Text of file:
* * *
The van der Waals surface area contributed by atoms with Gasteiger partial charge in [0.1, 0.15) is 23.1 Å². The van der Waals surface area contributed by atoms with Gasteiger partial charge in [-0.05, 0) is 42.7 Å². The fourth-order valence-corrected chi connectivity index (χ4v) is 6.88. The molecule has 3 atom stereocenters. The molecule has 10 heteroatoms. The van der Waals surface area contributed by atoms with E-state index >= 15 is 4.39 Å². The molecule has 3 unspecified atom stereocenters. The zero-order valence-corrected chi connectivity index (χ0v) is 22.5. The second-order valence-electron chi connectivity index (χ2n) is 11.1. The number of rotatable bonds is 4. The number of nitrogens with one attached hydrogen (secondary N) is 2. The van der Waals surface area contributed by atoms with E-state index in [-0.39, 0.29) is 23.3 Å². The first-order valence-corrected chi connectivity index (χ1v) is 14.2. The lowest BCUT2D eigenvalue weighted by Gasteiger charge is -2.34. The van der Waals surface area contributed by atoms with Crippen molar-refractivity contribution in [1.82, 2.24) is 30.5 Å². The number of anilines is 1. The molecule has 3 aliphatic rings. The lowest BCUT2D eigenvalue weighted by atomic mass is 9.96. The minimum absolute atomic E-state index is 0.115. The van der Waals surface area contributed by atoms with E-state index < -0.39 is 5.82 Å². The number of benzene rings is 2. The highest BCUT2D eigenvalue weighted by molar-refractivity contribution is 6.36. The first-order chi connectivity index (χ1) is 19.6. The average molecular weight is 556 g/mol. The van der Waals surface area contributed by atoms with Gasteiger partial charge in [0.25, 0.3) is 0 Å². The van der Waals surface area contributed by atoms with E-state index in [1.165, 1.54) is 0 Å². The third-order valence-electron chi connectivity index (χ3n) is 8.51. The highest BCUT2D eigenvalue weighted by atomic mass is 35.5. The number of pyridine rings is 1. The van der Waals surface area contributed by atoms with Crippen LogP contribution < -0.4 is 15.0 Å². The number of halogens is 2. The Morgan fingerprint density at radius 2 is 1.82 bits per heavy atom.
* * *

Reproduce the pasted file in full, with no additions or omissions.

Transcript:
The van der Waals surface area contributed by atoms with Gasteiger partial charge in [0.1, 0.15) is 23.1 Å². The van der Waals surface area contributed by atoms with Gasteiger partial charge in [-0.05, 0) is 42.7 Å². The fourth-order valence-corrected chi connectivity index (χ4v) is 6.88. The molecule has 3 atom stereocenters. The molecule has 10 heteroatoms. The van der Waals surface area contributed by atoms with E-state index >= 15 is 4.39 Å². The molecule has 3 unspecified atom stereocenters. The zero-order valence-corrected chi connectivity index (χ0v) is 22.5. The second-order valence-electron chi connectivity index (χ2n) is 11.1. The number of rotatable bonds is 4. The number of nitrogens with one attached hydrogen (secondary N) is 2. The van der Waals surface area contributed by atoms with E-state index in [-0.39, 0.29) is 23.3 Å². The first-order valence-corrected chi connectivity index (χ1v) is 14.2. The lowest BCUT2D eigenvalue weighted by Gasteiger charge is -2.34. The van der Waals surface area contributed by atoms with Crippen molar-refractivity contribution in [1.82, 2.24) is 30.5 Å². The number of anilines is 1. The molecule has 3 aliphatic rings. The lowest BCUT2D eigenvalue weighted by atomic mass is 9.96. The minimum absolute atomic E-state index is 0.115. The van der Waals surface area contributed by atoms with E-state index < -0.39 is 5.82 Å². The number of benzene rings is 2. The highest BCUT2D eigenvalue weighted by molar-refractivity contribution is 6.36. The first-order chi connectivity index (χ1) is 19.6. The average molecular weight is 556 g/mol. The van der Waals surface area contributed by atoms with Gasteiger partial charge in [0.25, 0.3) is 0 Å². The van der Waals surface area contributed by atoms with E-state index in [1.165, 1.54) is 0 Å². The third-order valence-electron chi connectivity index (χ3n) is 8.51. The highest BCUT2D eigenvalue weighted by atomic mass is 35.5. The number of pyridine rings is 1. The van der Waals surface area contributed by atoms with Crippen LogP contribution < -0.4 is 15.0 Å². The number of halogens is 2. The Morgan fingerprint density at radius 2 is 1.82 bits per heavy atom.